Tuesday, November 23, 2010
UPDATE: The Night We Earned Our Wings
Ships Log Wednesday November 17, 2010: Anchored safely south of the Melbourne, Florida Indian River Bridge causeway, we had just finished dinner and were getting ready to watch the TV show Survivor (at 8:00 pm) when we heard this loud noise. It sounded like the chain paying off our windless. I thought to myself “how could this be?” The anchor set well and the rope snubber was providing a cushion, the GPS says we are not moving so what in the H is going on. I went forward to have a look at the chain and snubber and to my surprise they were fine. As I turned around to go down below, I discovered the source of the sound. About 25 ft above the deck at the 1st spreader was an Opsrey. The Osprey apparently landed in our mast rigging and got his talon caught between the two steel cable stays on the starboard side of the boat (these cables are attached to deck fittings and hold the mast in place). When he tried to fly off he flipped over and broke his leg. He was hanging upside down and couldn’t free himself.
Those of you that know me and Ginny know how much we love animals. When we realized what had happened and the sober realization hit us that more than likely this bird was going to suffer and die, we began to get sick to our stomachs. We watched and listened to the poor bird trying to free himself to no avail. His high frequency screech for help was ear piercing and each time drove a stake through our hearts. We began to hear another Osprey calling him from a distance with the same high shrill call and each time he would try to free himself.
Thinking through our options, I couldn’t come up with many that would be good for the Osprey. I decided to tape together boat hooks and pvc pipe to see if I could rig something long enough and sturdy enough to push his talon out from between the stays. From the top of the pilothouse, I steadied myself and began to try to push on his talon. The Osprey looked into my eyes as if to say “thanks for helping me”. He stayed calm and didn’t move while I tried to release him. I could barely reach the lower spreader tip where he was caught. It was apparent this was not going to work. From my bosons chair I wouldn’t be able reach him way out on the end of the spreader and even if I could I didn’t have talon gloves so I decided to call for help. As I climbed down from the cabin top, the Osprey let go a shower of you know what and the wind helped deposit it on my hat and shirt. I thought to myself this is the true definition of a shitty day.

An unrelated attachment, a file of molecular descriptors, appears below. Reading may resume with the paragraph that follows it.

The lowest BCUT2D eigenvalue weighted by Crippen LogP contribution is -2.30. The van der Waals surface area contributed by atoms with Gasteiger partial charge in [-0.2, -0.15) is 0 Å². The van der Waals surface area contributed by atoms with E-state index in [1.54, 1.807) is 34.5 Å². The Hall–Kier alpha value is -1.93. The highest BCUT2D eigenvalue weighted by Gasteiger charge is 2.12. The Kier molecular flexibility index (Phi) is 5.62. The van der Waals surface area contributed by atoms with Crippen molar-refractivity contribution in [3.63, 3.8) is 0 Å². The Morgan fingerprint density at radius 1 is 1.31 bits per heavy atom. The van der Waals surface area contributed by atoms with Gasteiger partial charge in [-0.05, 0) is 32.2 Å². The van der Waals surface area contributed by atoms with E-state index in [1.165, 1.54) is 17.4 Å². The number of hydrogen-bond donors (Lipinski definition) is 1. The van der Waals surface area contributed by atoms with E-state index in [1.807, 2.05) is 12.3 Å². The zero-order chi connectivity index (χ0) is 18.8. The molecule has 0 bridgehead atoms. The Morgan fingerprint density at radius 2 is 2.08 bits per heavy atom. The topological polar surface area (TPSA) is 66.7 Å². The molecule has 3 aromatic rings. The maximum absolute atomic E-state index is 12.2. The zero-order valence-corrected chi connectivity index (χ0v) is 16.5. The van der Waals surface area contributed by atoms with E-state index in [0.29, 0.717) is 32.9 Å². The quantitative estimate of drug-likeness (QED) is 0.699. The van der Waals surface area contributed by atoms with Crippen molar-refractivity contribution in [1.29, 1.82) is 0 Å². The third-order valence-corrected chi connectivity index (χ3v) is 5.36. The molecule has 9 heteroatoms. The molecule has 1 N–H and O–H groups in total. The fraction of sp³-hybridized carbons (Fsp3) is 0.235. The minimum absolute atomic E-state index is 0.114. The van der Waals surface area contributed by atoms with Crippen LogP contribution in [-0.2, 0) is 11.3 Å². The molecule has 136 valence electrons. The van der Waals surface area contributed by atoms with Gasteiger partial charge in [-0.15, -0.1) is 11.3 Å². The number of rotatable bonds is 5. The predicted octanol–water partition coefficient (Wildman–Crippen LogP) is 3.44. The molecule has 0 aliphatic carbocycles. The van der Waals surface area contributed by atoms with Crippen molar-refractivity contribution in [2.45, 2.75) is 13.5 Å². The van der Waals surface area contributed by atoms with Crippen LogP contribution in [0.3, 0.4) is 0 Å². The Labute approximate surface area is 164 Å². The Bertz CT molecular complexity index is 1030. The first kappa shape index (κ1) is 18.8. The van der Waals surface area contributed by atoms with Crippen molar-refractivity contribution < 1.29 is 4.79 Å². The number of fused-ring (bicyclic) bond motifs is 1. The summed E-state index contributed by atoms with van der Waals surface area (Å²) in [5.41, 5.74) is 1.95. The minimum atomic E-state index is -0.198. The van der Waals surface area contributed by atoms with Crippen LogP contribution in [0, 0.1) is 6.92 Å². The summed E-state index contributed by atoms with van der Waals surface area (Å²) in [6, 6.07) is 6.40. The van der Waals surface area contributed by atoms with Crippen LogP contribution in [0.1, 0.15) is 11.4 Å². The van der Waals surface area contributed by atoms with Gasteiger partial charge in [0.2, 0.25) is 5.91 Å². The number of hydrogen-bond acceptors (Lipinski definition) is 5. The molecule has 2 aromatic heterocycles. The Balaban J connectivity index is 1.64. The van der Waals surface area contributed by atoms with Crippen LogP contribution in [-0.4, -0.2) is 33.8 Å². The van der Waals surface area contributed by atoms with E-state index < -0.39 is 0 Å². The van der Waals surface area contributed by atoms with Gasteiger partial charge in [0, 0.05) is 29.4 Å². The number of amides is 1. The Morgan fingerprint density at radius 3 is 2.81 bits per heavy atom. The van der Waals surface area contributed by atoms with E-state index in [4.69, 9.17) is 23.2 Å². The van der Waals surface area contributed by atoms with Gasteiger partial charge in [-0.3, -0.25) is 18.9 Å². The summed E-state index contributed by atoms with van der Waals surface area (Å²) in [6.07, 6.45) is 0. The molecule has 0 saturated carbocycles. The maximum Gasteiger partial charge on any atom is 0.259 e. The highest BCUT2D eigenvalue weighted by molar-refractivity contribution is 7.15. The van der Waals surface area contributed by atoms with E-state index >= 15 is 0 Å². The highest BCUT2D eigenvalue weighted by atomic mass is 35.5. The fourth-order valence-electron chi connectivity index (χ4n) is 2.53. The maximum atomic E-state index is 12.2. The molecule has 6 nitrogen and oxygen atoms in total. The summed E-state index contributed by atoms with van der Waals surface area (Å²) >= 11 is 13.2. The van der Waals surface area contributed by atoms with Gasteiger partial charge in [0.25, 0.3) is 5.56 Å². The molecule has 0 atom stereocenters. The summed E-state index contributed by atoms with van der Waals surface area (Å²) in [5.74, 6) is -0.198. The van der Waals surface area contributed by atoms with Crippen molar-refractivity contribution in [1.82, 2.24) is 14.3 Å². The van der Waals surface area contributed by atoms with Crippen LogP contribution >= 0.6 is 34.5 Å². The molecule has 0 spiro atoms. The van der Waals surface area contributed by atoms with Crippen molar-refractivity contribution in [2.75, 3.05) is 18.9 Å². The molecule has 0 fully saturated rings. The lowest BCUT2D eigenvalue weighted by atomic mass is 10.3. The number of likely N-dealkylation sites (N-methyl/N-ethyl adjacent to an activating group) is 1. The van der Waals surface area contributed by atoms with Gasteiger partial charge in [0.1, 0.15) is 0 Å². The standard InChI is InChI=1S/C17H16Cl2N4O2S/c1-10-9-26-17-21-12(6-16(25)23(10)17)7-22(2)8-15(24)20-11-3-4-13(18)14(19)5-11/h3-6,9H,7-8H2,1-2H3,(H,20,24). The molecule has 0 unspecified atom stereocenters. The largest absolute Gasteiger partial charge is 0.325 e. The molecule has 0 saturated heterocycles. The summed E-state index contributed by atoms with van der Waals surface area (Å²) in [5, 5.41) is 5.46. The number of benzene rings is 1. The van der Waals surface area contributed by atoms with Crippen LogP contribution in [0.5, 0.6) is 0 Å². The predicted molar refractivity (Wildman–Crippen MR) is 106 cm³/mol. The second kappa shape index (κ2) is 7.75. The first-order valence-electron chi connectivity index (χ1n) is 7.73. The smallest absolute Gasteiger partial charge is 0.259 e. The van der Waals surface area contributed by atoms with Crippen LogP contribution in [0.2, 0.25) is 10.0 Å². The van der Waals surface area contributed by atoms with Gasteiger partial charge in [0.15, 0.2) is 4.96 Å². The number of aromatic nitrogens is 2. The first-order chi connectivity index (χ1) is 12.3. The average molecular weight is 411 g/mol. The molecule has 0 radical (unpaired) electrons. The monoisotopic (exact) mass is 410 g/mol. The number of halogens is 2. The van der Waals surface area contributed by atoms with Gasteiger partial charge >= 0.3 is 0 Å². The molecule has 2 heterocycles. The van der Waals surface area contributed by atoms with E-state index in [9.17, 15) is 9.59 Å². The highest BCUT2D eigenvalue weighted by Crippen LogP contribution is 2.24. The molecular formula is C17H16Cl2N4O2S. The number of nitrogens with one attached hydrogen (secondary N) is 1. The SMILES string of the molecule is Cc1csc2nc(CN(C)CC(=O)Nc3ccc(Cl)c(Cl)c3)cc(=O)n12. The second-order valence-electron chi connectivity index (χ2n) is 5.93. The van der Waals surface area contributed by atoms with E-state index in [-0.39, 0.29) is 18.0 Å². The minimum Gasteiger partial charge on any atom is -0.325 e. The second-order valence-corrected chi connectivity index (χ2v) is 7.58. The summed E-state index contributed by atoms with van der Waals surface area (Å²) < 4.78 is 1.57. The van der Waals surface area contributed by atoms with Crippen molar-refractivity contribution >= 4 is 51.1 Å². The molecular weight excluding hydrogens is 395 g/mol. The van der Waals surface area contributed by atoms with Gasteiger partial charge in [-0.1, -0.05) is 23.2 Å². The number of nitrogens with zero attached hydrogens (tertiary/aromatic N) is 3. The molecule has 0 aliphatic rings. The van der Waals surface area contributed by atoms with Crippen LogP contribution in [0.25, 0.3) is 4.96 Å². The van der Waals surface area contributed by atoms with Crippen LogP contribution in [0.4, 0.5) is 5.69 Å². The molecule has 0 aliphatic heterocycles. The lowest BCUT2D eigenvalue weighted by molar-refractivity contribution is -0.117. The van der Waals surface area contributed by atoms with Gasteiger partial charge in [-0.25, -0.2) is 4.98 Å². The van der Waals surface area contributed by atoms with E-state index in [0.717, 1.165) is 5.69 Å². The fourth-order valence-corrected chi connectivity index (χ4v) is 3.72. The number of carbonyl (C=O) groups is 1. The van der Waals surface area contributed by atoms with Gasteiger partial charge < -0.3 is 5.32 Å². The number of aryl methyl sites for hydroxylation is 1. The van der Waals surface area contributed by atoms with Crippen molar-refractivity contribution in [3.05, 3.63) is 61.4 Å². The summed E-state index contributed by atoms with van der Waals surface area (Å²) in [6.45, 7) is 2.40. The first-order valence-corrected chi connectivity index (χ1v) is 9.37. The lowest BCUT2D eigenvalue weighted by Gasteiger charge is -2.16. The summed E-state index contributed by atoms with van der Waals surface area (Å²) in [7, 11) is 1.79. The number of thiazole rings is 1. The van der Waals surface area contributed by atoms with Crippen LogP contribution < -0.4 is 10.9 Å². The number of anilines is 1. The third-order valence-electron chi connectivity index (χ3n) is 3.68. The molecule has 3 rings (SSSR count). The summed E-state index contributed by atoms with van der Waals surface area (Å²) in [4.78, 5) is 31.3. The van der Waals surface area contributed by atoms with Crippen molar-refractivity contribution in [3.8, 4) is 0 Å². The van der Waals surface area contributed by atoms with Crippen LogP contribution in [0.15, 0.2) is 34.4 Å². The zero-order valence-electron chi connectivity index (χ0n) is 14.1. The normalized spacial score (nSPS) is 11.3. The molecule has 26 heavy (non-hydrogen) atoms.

I could hear my sweet wife praying for the Osprey as I changed hats and shirts. With new found determination, I decide to call the Coast Guard on the VHF radio to see if they could provide the phone number for Florida Fish and Wildlife. I called the Fish and Wildlife and luckily, they had a waterborne officer on duty about 45 minutes from us. While waiting for the officer to show up, I decided to see if I could rig a more sturdy pole that we could use if the officer didn’t have something more adequate. We found another boat hook and I was able to tape them together with Gorilla tape.
The F&W officer arrived around 10:30 pm and tied his boat up alongside ours. He came on board and I explained what had happened. We used spot lights and binoculars to get a better look at how the Osprey was tangled. We both agreed, the only hope was, to use the extension rod I made and see if we could push his talon free. I climbed back on top of the pilothouse and began to try to push the talon free. It was not working. The officer suggested that I push up from the opposite side just above the Osprey’s broken leg. I had thought of that earlier but couldn’t bring myself to do it. This was our only hope. I extended the rod a few more inches and got into position. I was thinking this is really going to hurt the Osprey. With a deep breath I gently pushed up on the Osprey’s thigh. About one hundredth of a second into the push the Osprey started flapping his wings and “poof” he was free and flying off into the night. I could see his broken leg as he flew away. Calmness filled the air as we all realized this was a happy ending to what could have turned out very differently for the Osprey.
The F&W officer told us the Osprey would be alright. He said he had seen many birds with only one leg and they learn how to survive just fine. We thanked the officer profusely for coming by and helped him shove off into the darkness of the Indian River. I looked at my watch and it was 11:30 pm. Ginny and I decided to have a glass of wine to help wind down from the events of the evening. As we discussed what had happened Ginny looked and me and said, “you earned your wings tonight”. Our efforts to help the Osprey fly another day made us feel really good as the rain began to fall.